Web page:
Kaavan, the capital’s lone elephant set to leave for Cambodia on November 29, has been given a farewell by President Dr Arif Alvi and First Lady Samina Alvi at Marghzar Zoo.
The president visited the zoo a day after the citizens said goodbye to Kaavan with songs and speeches.
After living in Islamabad for 35 years, Kaavan will be shifted to a sanctuary in Cambodia following directions by Islamabad High Court (IHC) in view of its improper care due to the absence of a natural habitat at the zoo.
Speaking on the occasion, President Alvi said the judgment passed by IHC was in line with the Islamic traditions of caring for animals and keeping them in an environment best suited to them.
“Detaching young animals from their mothers is the biggest cause of their emotional distress.”
He expressed confidence that Kaavan would find happiness in Cambodia after being surrounded by its companion elephants.
He appreciated the efforts of the Ministry of Climate Change and the Islamabad Wildlife Management Board for the effective implementation of the IHC order.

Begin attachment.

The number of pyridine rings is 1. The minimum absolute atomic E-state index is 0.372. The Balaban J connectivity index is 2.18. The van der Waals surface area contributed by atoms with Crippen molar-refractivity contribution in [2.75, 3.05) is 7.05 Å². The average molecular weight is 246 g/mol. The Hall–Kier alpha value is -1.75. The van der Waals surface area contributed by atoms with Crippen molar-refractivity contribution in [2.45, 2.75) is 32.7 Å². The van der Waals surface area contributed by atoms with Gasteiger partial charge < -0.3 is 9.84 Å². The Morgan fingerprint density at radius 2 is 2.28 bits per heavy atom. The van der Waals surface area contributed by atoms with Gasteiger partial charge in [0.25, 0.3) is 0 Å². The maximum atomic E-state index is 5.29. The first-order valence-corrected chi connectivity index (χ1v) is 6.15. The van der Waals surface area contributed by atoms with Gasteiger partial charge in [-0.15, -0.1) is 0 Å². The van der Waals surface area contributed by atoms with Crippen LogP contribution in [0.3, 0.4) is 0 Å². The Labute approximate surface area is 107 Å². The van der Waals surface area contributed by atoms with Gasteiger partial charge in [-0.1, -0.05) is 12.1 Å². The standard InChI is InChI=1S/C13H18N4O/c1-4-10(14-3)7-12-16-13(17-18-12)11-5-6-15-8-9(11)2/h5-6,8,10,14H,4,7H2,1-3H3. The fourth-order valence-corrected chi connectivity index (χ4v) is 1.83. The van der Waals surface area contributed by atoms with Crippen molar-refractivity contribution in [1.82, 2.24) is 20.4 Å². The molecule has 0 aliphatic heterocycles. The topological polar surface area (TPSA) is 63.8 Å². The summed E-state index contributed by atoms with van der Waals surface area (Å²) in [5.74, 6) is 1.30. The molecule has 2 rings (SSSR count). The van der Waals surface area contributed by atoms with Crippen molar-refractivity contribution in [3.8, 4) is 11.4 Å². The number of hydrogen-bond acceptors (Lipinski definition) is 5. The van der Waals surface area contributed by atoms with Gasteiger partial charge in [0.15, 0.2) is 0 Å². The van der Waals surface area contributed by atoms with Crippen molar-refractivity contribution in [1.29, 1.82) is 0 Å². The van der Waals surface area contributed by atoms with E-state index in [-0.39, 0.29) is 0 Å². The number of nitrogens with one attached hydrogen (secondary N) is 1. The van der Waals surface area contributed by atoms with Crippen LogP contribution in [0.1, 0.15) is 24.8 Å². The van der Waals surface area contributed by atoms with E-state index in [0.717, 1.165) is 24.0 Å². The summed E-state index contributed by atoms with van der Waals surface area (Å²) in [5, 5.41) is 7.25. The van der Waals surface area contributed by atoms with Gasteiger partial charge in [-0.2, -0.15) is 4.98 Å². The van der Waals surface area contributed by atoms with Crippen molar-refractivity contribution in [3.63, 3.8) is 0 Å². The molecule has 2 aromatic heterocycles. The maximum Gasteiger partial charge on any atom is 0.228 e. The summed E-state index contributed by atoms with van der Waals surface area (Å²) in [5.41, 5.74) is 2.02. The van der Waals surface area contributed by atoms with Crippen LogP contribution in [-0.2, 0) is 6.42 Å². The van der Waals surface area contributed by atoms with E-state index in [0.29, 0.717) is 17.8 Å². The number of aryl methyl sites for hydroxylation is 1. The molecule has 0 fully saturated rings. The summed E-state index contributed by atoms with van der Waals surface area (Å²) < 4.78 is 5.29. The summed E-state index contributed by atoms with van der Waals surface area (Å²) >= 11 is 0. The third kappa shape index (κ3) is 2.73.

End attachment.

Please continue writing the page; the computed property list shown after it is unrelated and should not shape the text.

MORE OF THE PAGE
He stressed the need for raising public awareness about animal rights and environmental care. The president called for the implementation of Pakistan Prevention of Cruelty to Animals Act (1890).
Dr Amir Khalil, who is leading a team from Four Paws, an Austrian animal rescue organisation, in a briefing said Kaavan would be initially kept for a month at the Cambodian sanctuary to be later shifted to a 25,000 acre forest area for its free movement.
He said his organisation would move a request through the climate change ministry to the Civil Aviation Authority for a direct air route of the aircraft carrying Kaavan to cross over Sri Lanka instead of India.
Minister for Climate Change Malik Amin Aslam, State Minister Zartaj Gul and Austrian ambassador Nicolaus Keller were also present.
Later, Four Paws spokeswoman Marion Lombard said on November 29 the preparations for Kaavan’s departure would start at 6am. The elephant will be sedated at 10am and shifted to Nur Khan air base by 1pm.
“It will be airlifted by a Russian cargo aircraft to Cambodia,” she said.
Equally popular among children and adults, Kaavan, the male Asian elephant born in Sri Lanka in 1985, was gifted by the Sri Lankan government to the-then president of Pakistan.
An elephant named Saheli was brought from Bangladesh in 1990 that remained as Kaavan’s partner until its death in 2012. Kaavan was temporarily chained by zookeepers in 2002 for its aggressive behaviour.
Animal rights activists have been campaigning to free Kaavan and to treat animals in a better way at the zoo.
On May 21, 2020, the IHC ordered that all animals, especially Kaavan, be immediately relocated to better sanctuaries.
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